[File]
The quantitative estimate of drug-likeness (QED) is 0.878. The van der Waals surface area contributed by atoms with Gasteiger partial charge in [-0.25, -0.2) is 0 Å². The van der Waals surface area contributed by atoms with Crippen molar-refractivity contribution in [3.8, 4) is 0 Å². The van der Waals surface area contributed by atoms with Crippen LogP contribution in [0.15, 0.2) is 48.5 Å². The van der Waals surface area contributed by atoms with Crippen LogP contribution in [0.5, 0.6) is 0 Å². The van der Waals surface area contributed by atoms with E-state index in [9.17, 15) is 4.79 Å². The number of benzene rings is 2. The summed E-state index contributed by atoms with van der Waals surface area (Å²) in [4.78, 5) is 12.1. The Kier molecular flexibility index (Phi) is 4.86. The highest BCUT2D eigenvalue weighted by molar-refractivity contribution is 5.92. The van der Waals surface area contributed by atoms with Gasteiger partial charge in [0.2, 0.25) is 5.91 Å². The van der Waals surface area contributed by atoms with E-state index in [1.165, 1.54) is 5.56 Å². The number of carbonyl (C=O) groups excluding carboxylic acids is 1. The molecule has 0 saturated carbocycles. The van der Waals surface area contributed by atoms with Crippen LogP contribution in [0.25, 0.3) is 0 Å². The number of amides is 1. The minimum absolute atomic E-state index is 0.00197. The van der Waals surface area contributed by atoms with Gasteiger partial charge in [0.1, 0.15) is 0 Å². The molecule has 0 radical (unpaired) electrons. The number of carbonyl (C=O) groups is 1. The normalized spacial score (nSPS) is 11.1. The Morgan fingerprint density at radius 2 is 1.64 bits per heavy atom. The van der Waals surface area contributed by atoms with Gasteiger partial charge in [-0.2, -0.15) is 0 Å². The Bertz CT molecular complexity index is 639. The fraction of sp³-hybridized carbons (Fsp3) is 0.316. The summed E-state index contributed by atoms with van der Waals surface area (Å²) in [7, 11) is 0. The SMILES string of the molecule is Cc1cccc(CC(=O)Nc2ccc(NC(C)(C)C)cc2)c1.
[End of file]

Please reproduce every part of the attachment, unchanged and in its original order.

The quantitative estimate of drug-likeness (QED) is 0.878. The van der Waals surface area contributed by atoms with Gasteiger partial charge in [-0.25, -0.2) is 0 Å². The van der Waals surface area contributed by atoms with Crippen molar-refractivity contribution in [3.8, 4) is 0 Å². The van der Waals surface area contributed by atoms with Crippen LogP contribution in [0.15, 0.2) is 48.5 Å². The van der Waals surface area contributed by atoms with Crippen LogP contribution in [0.5, 0.6) is 0 Å². The van der Waals surface area contributed by atoms with E-state index in [9.17, 15) is 4.79 Å². The number of benzene rings is 2. The summed E-state index contributed by atoms with van der Waals surface area (Å²) in [4.78, 5) is 12.1. The Kier molecular flexibility index (Phi) is 4.86. The highest BCUT2D eigenvalue weighted by molar-refractivity contribution is 5.92. The van der Waals surface area contributed by atoms with Gasteiger partial charge in [0.2, 0.25) is 5.91 Å². The van der Waals surface area contributed by atoms with E-state index in [1.165, 1.54) is 5.56 Å². The number of carbonyl (C=O) groups excluding carboxylic acids is 1. The molecule has 0 saturated carbocycles. The van der Waals surface area contributed by atoms with Crippen LogP contribution in [0.25, 0.3) is 0 Å². The number of amides is 1. The minimum absolute atomic E-state index is 0.00197. The van der Waals surface area contributed by atoms with Gasteiger partial charge in [0.1, 0.15) is 0 Å². The molecule has 0 radical (unpaired) electrons. The number of carbonyl (C=O) groups is 1. The normalized spacial score (nSPS) is 11.1. The Morgan fingerprint density at radius 2 is 1.64 bits per heavy atom. The van der Waals surface area contributed by atoms with Gasteiger partial charge in [-0.2, -0.15) is 0 Å². The Bertz CT molecular complexity index is 639. The fraction of sp³-hybridized carbons (Fsp3) is 0.316. The summed E-state index contributed by atoms with van der Waals surface area (Å²) in [7, 11) is 0. The SMILES string of the molecule is Cc1cccc(CC(=O)Nc2ccc(NC(C)(C)C)cc2)c1.